A few years ago our family had a dog named Scottie. When Scottie was just a one-year-old puppy, I noticed him looking a little green around the gills. Usually hyper and bouncing off the walls, this particular morning I found him in the corner, head down and nose warm. I didn’t think much about it until later when he tried to walk on shaky legs. I took him to the vet and she decided to keep him overnight for observation. One night turned into two, and observation turned into blood work, which turned into x-rays, which turned into surgery. It was found that our chews-on-everything puppy had chewed on a stick, which was connected to a string, which had unraveled in his intestine, resulting in rope burns and 15 holes. In total, Scottie spent almost 2 weeks in the animal hospital, underwent 2 major surgeries, and had 23 stitches. And, of course, all of this happened at the beginning of December, just 3 weeks before Christmas.
A few days into the ordeal, when the vet bill was still manageable, the doctor called us into her office to discuss our options. And they were pretty clear. Without the surgery, Scottie would die. With the surgery, Scottie would live, but our mounting vet bills would triple, thus causing us to dramatically scale back on Christmas presents. This was not an easy decision. It was one to be made as a family.
“Giving up what we have (or hope to have) for the sake of love is never easy…”
We went home, called a family meeting, and laid it all out on the table to our three kids. If Scottie had the surgery, the number of wrapped packages under the tree would dwindle significantly. If, on the other hand, Scottie didn’t have the surgery, there would be an abundance of presents, but, sadly, no Scottie. After praying as a family, a choice had to be made.
Starting with the oldest, with tears in her eyes, our 11-year-old eagerly chose Scottie. Next was our 8-year-old. He was Scottie’s “squeaky-toy buddy” and so without reservation, he, too, chose Scottie. Finally it was our 5-year-old’s turn. He too was crying, but not for the same reason. Oh, he loved Scottie, but for this 5-year-old, presents were monumental. And when it came right down to it, between Scottie and the gifts, the scales were pretty much dead even. Finally, overcome with the weight of his decision, he couldn’t take it anymore and said in broken sobs one word… “Scottie!” It was unanimous. Scottie had the surgery. And I’m happy to say that he lived well into the double-digits of his doggie life.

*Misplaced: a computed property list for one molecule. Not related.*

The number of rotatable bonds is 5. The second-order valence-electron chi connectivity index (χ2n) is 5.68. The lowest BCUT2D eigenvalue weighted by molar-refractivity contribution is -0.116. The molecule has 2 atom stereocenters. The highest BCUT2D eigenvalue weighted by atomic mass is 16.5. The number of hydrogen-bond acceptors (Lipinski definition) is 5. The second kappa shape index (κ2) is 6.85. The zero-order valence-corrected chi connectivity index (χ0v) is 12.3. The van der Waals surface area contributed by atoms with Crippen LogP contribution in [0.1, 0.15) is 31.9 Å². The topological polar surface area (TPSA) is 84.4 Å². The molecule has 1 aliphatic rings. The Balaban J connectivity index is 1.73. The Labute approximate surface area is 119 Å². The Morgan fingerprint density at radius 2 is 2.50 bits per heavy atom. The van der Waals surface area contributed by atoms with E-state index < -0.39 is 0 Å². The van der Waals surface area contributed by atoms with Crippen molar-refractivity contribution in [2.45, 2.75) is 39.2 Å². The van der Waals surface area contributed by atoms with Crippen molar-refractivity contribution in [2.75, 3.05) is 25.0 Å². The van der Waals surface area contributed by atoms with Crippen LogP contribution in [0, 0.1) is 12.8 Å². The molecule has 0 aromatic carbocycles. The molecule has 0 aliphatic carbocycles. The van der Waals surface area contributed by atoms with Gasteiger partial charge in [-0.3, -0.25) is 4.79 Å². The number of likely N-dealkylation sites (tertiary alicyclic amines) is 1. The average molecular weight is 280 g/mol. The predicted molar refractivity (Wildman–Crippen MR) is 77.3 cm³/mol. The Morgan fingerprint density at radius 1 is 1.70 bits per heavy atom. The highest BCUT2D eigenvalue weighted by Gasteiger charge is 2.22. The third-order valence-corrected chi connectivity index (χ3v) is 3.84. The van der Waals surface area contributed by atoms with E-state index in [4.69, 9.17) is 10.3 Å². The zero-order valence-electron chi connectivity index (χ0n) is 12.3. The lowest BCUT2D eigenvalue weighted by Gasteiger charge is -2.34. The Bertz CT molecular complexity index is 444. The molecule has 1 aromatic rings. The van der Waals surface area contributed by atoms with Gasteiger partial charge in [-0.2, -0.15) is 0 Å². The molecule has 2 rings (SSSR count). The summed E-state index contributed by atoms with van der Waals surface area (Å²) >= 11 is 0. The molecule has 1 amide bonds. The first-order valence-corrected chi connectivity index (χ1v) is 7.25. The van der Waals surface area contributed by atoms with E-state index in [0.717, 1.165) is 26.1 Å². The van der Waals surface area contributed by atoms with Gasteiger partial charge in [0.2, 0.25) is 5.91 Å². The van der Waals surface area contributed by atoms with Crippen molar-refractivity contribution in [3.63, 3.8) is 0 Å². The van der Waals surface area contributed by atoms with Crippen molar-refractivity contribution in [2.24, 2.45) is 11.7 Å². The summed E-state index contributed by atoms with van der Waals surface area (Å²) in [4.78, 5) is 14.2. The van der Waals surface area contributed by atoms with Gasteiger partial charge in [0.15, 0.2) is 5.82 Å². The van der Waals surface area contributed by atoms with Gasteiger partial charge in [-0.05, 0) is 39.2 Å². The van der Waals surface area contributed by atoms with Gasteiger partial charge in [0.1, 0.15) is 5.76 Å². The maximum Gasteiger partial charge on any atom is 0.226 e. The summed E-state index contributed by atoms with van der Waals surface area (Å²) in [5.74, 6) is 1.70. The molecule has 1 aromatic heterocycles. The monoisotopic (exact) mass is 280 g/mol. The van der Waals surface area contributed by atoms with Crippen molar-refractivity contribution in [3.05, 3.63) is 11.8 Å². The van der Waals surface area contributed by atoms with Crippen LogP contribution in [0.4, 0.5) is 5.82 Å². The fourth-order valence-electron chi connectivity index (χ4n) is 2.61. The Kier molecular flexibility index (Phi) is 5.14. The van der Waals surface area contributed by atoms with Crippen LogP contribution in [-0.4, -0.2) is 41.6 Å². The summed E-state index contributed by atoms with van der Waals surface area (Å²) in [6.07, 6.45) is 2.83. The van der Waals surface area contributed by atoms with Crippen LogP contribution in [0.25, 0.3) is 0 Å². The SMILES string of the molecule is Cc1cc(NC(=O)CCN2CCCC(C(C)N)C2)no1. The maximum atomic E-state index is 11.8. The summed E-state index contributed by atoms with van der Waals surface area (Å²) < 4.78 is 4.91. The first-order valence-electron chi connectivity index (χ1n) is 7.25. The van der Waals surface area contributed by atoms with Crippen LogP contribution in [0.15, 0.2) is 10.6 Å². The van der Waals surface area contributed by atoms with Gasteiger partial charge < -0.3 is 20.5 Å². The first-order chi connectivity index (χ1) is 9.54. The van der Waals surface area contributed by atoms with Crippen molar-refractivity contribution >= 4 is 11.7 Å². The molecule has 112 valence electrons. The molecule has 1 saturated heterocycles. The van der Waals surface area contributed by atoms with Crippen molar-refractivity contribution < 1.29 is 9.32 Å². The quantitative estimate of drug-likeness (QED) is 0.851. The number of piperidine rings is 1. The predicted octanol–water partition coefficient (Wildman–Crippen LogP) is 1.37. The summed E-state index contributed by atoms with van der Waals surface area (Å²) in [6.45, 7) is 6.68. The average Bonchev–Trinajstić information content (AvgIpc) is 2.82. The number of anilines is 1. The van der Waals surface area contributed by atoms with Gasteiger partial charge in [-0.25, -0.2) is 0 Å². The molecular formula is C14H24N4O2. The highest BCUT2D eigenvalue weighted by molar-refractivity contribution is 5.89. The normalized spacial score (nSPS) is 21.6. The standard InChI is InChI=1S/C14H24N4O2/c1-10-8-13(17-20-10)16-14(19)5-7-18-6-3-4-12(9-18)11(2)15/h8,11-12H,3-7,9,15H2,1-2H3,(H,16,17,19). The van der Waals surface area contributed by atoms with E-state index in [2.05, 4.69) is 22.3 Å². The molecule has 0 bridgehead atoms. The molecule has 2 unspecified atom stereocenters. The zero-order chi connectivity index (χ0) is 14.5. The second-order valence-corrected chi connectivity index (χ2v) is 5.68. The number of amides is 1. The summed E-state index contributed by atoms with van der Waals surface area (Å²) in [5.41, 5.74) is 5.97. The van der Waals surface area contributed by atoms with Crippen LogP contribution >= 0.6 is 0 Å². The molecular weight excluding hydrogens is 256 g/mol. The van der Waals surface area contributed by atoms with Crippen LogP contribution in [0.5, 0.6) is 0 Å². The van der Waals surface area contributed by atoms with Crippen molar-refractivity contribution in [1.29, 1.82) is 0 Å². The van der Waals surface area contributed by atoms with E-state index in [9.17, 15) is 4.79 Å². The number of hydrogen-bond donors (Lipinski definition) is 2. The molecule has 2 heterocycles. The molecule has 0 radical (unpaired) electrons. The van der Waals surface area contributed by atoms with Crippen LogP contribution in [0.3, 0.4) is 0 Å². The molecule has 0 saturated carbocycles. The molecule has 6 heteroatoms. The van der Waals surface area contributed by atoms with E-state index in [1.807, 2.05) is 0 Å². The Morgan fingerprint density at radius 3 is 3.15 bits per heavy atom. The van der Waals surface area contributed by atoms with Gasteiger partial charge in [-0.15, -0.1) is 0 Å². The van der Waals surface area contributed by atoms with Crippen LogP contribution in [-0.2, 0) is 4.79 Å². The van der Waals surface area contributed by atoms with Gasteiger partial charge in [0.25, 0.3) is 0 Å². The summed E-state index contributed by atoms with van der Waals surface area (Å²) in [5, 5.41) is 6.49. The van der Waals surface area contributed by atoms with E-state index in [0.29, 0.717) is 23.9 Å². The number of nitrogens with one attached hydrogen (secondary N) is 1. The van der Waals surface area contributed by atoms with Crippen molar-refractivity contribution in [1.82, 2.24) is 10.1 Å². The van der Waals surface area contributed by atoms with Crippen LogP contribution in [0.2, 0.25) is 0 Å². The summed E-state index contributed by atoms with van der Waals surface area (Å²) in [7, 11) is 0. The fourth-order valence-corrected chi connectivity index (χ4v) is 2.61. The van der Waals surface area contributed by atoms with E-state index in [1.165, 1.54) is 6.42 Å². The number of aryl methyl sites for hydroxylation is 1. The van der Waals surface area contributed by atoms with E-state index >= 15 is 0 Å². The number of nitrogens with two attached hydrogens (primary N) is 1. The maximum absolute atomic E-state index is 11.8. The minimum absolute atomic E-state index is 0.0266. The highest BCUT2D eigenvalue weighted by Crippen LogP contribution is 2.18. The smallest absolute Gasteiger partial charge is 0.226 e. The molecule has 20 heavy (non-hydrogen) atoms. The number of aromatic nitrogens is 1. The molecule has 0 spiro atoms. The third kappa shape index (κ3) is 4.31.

Giving up what we have (or hope to have) for the sake of love is never easy. All too often, giving means sacrifice. And, quite frankly, sacrifice scares us. But what if we could look to an example of sacrifice that didn’t end badly? There would be difficulties, yes. There would be suffering, pain, and loss… yes. But the end result? To the giver, it is worth it all. Is there such an example? You bet there is. And we need look no further for it than the Christmas story.
“The Sacrifice from Almighty God wasn’t that of mere possessions.”
Before our mind’s eye conjures up images of a manger, hay, animals and a star, let’s step back even further in time… before the creation of time. Let’s go all the way back to the beginning.
“In the beginning [before all time] was the Word (Christ), and the Word was with God, and the Word was God Himself.” ~ John 1:1 (AMP)
… the Word was with God… the Word was God. Perfect unity. Perfect relationship. Before anything was, they were. Before love was ever expressed, love was divinely experienced. And all was well. And then in verse 14, John fast-forwards to the manger…
“So the Word became human and made His home among us… And we have seen His glory, the glory of the Father’s one and only Son.” ~ John 1:14 (NLT)
Somewhere between in the beginning and the Word became human, something happened. Mankind got sick. And the price for healing was high.
Jesus… the Father’s one and only Son, became Jesus… the Christmas Baby… Jesus… the Easter Offering. Mankind was dying and there was only one solution. And He was it. The Sacrifice from Almighty God wasn’t that of mere possessions. It was more intimate than that. More personal. And much more painful. And He did it anyway.
This Christmas, as we picture the manger scene, let’s do so with greater insight. For the sacrifice to pay the price for man’s healing began on that starry night. The night when the tender delivery of a Father’s love, wrapped in a blanket of innocence, was placed in the arms of a young mother.
And giving was never purer. God was never closer. Mankind was never more loved.